Alcantar continues, “Then my attorney steps up and tells the sergeant about having been in court that morning. He shows him the papers related to the hearing and tells the sergeant how the judge put sanctions on Rotondo, pointing out that they had no legal right to even be in the place.”
Alcantar shakes his head, “And the sergeant says, ‘how do I know any of that’s true?’ That’s when Rotondo starts showing the sergeant all the so-called legal paper’s he’s got laid out on the bar and for some reason the sergeant starts buying into his phony side of the story.”
Alcantar told the Beachcomber that at about this time he was getting hot and Sergeant Kosoy told his attorney that he should, “Get me out of there.”
“I objected,” Alcantar said. “This was a hijack; I didn’t even know how they got in there. It had to be some kind of break in. I said, how can the police back something like this up?”
Alcantar said his attorney told him that the sergeant was not listening to any of it and advised that they should leave and get a court order, something that the three men who broke in did not have.
“A court order; that’s something that Sergeant Kosoy should have been asking them for,” Alcantar said.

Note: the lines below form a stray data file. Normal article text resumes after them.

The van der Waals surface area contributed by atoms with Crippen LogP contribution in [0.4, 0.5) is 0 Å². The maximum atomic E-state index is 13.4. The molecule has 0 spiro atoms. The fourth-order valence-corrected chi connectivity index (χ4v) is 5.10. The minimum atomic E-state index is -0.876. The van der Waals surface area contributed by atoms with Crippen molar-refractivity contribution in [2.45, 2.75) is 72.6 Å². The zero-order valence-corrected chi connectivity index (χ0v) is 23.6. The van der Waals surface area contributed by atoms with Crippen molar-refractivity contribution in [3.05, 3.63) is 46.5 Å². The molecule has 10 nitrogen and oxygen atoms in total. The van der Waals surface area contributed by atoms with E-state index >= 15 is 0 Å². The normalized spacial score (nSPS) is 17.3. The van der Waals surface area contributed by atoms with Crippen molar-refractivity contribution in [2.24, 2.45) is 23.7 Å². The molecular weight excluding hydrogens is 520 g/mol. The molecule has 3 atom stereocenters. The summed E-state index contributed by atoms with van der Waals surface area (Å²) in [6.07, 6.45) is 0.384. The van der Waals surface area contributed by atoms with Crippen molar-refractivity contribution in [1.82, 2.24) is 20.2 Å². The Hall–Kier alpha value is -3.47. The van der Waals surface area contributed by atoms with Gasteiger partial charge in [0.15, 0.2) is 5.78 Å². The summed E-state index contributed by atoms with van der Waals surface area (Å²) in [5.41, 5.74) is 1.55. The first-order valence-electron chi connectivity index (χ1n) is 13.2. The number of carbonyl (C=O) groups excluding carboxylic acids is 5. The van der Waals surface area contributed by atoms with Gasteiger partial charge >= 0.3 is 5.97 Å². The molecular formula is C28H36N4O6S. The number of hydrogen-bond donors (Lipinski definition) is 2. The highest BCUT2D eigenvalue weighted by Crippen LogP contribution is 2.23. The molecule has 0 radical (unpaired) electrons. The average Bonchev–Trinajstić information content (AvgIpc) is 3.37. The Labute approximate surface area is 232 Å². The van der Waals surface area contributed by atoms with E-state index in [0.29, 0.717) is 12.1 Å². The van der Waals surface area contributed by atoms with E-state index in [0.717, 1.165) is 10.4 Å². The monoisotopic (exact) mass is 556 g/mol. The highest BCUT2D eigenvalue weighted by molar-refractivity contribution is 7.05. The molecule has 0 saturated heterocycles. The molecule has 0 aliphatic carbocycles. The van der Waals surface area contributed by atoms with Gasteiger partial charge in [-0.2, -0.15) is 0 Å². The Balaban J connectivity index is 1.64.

Alcantar continued, “So, I gave up. We left, hired another set of attorney’s that cost us another $10,000 and went back to Judge Klein’s court the next morning.”
Judge Kline was very familiar with the case, “Alcantara said, “and not at all happy with the blatant violations pulled by Rotondo and his pirate friends. We got the court order and they were removed from the premises that afternoon.”
Alcantar showed the Beachcomber a copy of the court order, as well as court documents that supported the litigation to which he referred to in his story.
Alcantar said that after he took possession of the AI he discovered that the pirates damaged the security videos and it took several days to be restored by a specialist.